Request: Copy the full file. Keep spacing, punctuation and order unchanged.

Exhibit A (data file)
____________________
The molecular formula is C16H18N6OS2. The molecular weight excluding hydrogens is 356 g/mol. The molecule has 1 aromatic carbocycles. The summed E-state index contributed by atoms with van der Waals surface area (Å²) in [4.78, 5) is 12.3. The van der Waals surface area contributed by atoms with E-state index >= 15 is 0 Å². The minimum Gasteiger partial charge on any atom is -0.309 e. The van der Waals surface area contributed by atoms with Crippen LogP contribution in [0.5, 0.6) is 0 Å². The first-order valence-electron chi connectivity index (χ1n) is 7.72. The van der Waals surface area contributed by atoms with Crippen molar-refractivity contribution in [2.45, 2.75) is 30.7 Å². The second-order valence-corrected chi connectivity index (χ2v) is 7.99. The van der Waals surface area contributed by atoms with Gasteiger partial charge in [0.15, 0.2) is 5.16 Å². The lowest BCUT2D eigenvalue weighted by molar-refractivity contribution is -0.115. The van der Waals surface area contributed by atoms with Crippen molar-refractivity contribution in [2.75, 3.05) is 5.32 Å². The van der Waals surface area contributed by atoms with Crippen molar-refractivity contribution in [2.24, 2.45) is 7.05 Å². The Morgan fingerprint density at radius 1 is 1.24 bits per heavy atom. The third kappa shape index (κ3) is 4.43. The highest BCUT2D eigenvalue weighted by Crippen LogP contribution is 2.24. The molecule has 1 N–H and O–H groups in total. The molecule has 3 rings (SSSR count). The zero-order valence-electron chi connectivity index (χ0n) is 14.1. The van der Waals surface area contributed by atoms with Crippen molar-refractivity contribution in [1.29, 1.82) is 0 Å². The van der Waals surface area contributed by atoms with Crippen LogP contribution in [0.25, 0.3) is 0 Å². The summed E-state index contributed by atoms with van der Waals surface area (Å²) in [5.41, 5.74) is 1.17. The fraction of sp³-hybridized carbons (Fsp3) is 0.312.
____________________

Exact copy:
The molecular formula is C16H18N6OS2. The molecular weight excluding hydrogens is 356 g/mol. The molecule has 1 aromatic carbocycles. The summed E-state index contributed by atoms with van der Waals surface area (Å²) in [4.78, 5) is 12.3. The van der Waals surface area contributed by atoms with E-state index >= 15 is 0 Å². The minimum Gasteiger partial charge on any atom is -0.309 e. The van der Waals surface area contributed by atoms with Crippen LogP contribution in [0.5, 0.6) is 0 Å². The first-order valence-electron chi connectivity index (χ1n) is 7.72. The van der Waals surface area contributed by atoms with Crippen molar-refractivity contribution in [2.45, 2.75) is 30.7 Å². The second-order valence-corrected chi connectivity index (χ2v) is 7.99. The van der Waals surface area contributed by atoms with Gasteiger partial charge in [0.15, 0.2) is 5.16 Å². The lowest BCUT2D eigenvalue weighted by molar-refractivity contribution is -0.115. The van der Waals surface area contributed by atoms with Crippen molar-refractivity contribution in [2.75, 3.05) is 5.32 Å². The van der Waals surface area contributed by atoms with Crippen molar-refractivity contribution in [2.24, 2.45) is 7.05 Å². The Morgan fingerprint density at radius 1 is 1.24 bits per heavy atom. The third kappa shape index (κ3) is 4.43. The highest BCUT2D eigenvalue weighted by Crippen LogP contribution is 2.24. The molecule has 1 N–H and O–H groups in total. The molecule has 3 rings (SSSR count). The zero-order valence-electron chi connectivity index (χ0n) is 14.1. The van der Waals surface area contributed by atoms with Crippen molar-refractivity contribution in [1.29, 1.82) is 0 Å². The van der Waals surface area contributed by atoms with Crippen LogP contribution in [0.25, 0.3) is 0 Å². The summed E-state index contributed by atoms with van der Waals surface area (Å²) in [5.41, 5.74) is 1.17. The fraction of sp³-hybridized carbons (Fsp3) is 0.312.